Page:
Anndi Russell is spending a year in Madagascar serving with the ELCA Young Adults in Global Mission program. You can read more about Anndi’s experiences in Madagascar in her blog, “Madagascar: a path yet untrodden.” To support someone in the Young Adults in Global Mission program or a longer term missionary, go to www.ELCA.org/globalchurch/donate.
Here in Madagascar, I do a lot of different work. One of my primary jobs is working with a nonprofit organization, AVIA. AVIA stands for Anosy Villages Integrated Actions, and the goal is to improve the lives of the people living in the villages surrounding Fort Dauphin through education about hygiene and farming practices, among other things. The organization works with 25 villages right now, and more are being added. I love the work that AVIA does, and I feel very blessed to be a member of this team.
I go out with AVIA two or three times a week, and each day is a little bit different. On Tuesdays I work at a rural center that pregnant women and new mothers can come to for consultations and infant vaccinations. The days at this center can be very mentally challenging for me. Many of the pregnant women are younger than me, and it is often their second, third, or fourth pregnancy. These women have never had the opportunity to learn how to read or write, and most are not married. Right now, my job is to record information, weigh babies, and try and understand the Malagasy that is being spoken around me. I am excited for the day when I can speak the language because I really want to be able to connect with these women and understand a bit of their story.
The other days with AVIA are spent visiting the different villages. On these days, the nurse that I work with and I educate the people of the villages about healthy lifestyles. We explain the importance of washing hands, and what a healthy diet for a child is. We talk about how to prevent malaria, and what the symptoms are. I use the word “we” very loosely, because right now I have exactly six phrases that I am in charge of saying (clean the yard, wash your hands with soap: before preparing food, before eating, after using the bathroom, after playing … I’ve really mastered all of those in Malagasy).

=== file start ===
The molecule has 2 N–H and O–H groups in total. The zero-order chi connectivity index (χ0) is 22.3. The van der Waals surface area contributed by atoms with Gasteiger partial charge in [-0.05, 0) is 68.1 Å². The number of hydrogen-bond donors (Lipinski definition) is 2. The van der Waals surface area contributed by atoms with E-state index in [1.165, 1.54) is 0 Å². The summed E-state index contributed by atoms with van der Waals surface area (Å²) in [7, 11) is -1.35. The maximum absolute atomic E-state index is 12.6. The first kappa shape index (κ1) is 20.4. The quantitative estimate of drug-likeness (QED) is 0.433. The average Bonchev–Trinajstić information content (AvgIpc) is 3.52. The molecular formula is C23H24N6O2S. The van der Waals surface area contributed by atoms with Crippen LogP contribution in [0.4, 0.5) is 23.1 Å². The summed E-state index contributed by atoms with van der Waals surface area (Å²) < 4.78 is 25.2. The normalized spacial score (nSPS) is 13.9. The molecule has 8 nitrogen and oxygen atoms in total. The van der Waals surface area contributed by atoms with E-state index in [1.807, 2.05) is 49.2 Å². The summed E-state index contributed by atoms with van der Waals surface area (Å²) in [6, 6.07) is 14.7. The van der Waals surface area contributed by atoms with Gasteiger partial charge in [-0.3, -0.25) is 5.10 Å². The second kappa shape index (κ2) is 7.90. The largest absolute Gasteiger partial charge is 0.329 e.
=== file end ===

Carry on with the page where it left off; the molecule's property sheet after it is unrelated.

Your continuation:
AVIA does many other things as well, such as building schools and teaching the most efficient methods for farming rice. The organization may be starting a program that will teach women the art of embroidery, which would help empower them to start small businesses — something that I am really passionate about.
The AVIA team often spends the majority of the day traveling — picking up lumber or bricks for a new school that is being built, getting vaccines, navigating the deteriorating roads, or walking between rice paddies to reach villages that the road doesn’t lead to. It’s not uncommon to spend five or six hours traveling, walking or waiting and to work in the villages for just an hour or two in a day. The amount of time we spend traveling for the small amount of education that we are able to offer each day in the field really speaks to how important this organization views their work. It’s really inspiring and humbling to be part of such a team, and I am looking forward to contributing in whatever small way I can to their mission.